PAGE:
It is really unfortunate that western civilization has lost its connection with the natural world. In Japan the indigenous religions coexisted with Buddhism. People still follow Shinto practices in Japan today. I think this is part of the reason they have more respect for nature. Western indigenous religions were mostly wiped out by Christianity. Faeries are what is left of our nature religions.
This epic Lucasfilm fantasy serves up enough magical adventure to satisfy fans of the genre, though it treads familiar territory. With abundant parallels to Star Wars, the story (by George Lucas) follows the exploits of the little farmer Willow (Warwick Davis), an aspiring sorcerer appointed to deliver an infant princess from the evil queen (Jean Marsh) to whom the child is a crucial threat. Val Kilmer plays the warrior who joins Willow's campaign with the evil queen's daughter (Joanne Whalley, who later married Kilmer). Impressive production values, stunning locations (in England, Wales, and New Zealand) and dazzling special effects energize the routine fantasy plot, which alternates between rousing action and cute sentiment while failing to engage the viewer's emotions. A parental warning is appropriate: director Ron Howard has a light touch aimed at younger viewers, but doesn't shy away from grisly swordplay and at least one monster (a wicked two-headed dragon) that could induce nightmares. --Jeff Shannon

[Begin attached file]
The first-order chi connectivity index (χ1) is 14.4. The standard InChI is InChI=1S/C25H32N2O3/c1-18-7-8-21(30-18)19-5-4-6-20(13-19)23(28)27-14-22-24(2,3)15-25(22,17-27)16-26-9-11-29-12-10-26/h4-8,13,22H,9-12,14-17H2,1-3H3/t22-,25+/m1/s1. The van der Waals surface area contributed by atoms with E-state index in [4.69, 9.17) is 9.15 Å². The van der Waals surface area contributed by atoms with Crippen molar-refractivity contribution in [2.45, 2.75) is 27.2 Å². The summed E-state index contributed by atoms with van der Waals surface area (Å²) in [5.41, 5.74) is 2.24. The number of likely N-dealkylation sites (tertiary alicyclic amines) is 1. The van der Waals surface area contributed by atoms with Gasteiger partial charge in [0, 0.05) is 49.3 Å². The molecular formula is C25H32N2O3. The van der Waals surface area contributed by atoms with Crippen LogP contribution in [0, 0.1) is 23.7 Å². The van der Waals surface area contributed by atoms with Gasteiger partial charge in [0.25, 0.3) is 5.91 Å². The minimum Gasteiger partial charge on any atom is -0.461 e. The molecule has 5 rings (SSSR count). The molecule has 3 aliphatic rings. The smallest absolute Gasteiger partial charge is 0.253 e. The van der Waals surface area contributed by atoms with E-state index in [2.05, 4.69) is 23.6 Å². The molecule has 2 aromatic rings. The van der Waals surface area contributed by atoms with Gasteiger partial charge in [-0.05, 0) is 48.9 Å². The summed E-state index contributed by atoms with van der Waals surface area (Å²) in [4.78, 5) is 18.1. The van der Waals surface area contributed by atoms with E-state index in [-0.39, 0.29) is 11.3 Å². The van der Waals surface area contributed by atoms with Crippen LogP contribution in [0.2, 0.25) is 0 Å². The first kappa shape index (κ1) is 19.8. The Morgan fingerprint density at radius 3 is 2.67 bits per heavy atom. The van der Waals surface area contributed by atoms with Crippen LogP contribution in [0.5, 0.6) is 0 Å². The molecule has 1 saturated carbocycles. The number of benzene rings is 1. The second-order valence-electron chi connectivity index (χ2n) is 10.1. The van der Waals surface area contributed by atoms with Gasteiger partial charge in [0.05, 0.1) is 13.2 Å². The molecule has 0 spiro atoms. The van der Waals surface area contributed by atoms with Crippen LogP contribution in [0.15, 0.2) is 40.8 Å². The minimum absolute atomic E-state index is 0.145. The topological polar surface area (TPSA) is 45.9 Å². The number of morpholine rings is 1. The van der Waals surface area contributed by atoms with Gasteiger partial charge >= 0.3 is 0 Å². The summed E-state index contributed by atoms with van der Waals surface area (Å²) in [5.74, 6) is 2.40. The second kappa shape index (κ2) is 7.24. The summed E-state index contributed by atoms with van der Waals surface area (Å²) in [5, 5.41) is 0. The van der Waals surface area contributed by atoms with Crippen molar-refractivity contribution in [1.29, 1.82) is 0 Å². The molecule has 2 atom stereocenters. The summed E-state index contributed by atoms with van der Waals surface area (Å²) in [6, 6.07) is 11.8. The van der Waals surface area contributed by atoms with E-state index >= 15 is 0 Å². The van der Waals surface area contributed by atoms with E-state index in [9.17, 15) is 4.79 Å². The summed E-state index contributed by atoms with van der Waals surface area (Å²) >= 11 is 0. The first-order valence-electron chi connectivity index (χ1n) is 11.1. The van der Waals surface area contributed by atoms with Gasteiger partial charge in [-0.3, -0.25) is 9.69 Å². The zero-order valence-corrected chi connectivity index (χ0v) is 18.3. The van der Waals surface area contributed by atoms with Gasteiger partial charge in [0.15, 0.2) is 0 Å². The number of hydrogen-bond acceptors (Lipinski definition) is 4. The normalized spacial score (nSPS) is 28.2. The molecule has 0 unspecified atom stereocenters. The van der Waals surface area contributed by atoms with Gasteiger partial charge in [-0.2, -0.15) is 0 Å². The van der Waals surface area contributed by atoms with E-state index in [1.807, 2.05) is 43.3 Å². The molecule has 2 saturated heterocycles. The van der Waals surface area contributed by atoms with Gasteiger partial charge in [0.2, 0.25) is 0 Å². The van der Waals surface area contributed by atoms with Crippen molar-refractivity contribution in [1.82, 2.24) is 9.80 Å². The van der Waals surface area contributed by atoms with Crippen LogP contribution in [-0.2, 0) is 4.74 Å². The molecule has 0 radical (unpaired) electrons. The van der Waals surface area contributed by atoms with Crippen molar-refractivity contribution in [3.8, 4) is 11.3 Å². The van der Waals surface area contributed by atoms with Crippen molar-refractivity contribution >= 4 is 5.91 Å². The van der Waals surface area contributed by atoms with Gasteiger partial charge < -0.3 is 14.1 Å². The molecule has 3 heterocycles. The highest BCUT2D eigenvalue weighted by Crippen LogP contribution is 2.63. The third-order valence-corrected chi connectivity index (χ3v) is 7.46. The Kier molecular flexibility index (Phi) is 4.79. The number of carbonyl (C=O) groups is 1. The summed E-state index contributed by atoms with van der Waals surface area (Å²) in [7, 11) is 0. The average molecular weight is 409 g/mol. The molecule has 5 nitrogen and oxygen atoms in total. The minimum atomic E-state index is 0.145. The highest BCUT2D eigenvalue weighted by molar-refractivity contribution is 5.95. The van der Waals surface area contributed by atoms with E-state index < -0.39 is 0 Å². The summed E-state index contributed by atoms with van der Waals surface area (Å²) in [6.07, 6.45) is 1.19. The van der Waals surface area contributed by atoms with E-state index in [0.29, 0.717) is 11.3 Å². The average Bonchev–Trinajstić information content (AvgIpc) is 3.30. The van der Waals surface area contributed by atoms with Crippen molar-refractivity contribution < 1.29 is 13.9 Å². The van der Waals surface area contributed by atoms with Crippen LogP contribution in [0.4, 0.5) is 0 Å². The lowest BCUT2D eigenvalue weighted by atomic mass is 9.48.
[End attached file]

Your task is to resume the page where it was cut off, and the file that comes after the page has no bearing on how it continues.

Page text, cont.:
From the Back Cover A fairy is a tiny being with wings that looks like a person but possesses powers of magic and enchantment. According to legend, fairies can change the weather, alter aspects of nature and bestow magical gifts such as intelligence and plenty. They can also lure humans to their islands where all is happiness and no one ages or gets sick...however, once brought to these mystical places, there is no escape. Join filmmaker John Walker on a quirky and compelling journey through Ireland, England, Scotland and Cape Breton in search of the child's imagination in a rational world. This unique look into the realm of fantasy traces the popular fascination with fairies and is vividly brought to life with gorgeous cinematography and an enchanting soundtrack.
There's a war goin' on in this bit o' blarney, but it's more than the feud between the fairies and the leprechauns, upon which most of the overwrought tale hangs. It's also a struggle between competing, derivative story lines in this bloated, plodding film that can't decide what it wants to be. It's part Romeo and Juliet, via the seemingly doomed romance of the princess fairy and teenage leprechaun; part contemporary romance, with an uncomfortable-looking Randy Quaid in the romantic lead; and a large part unfocused fable that fills out its Irish stew with a feud reminiscent of Ireland's Catholic-Protestant conflict while throwing in fantastical Braveheart-style battle scenes and Riverdance-like interludes. The most stunning scenes are the fairy sequences that take place in a futuristic castle in the sky (think Wizard of Oz meets Star Wars) and the epic battles with innovative leprechaun bark-and-stick armor. It all makes for a jumble of a long movie, which originally aired as a miniseries on NBC. --Valerie J. Nelson
Amazon.com essential video: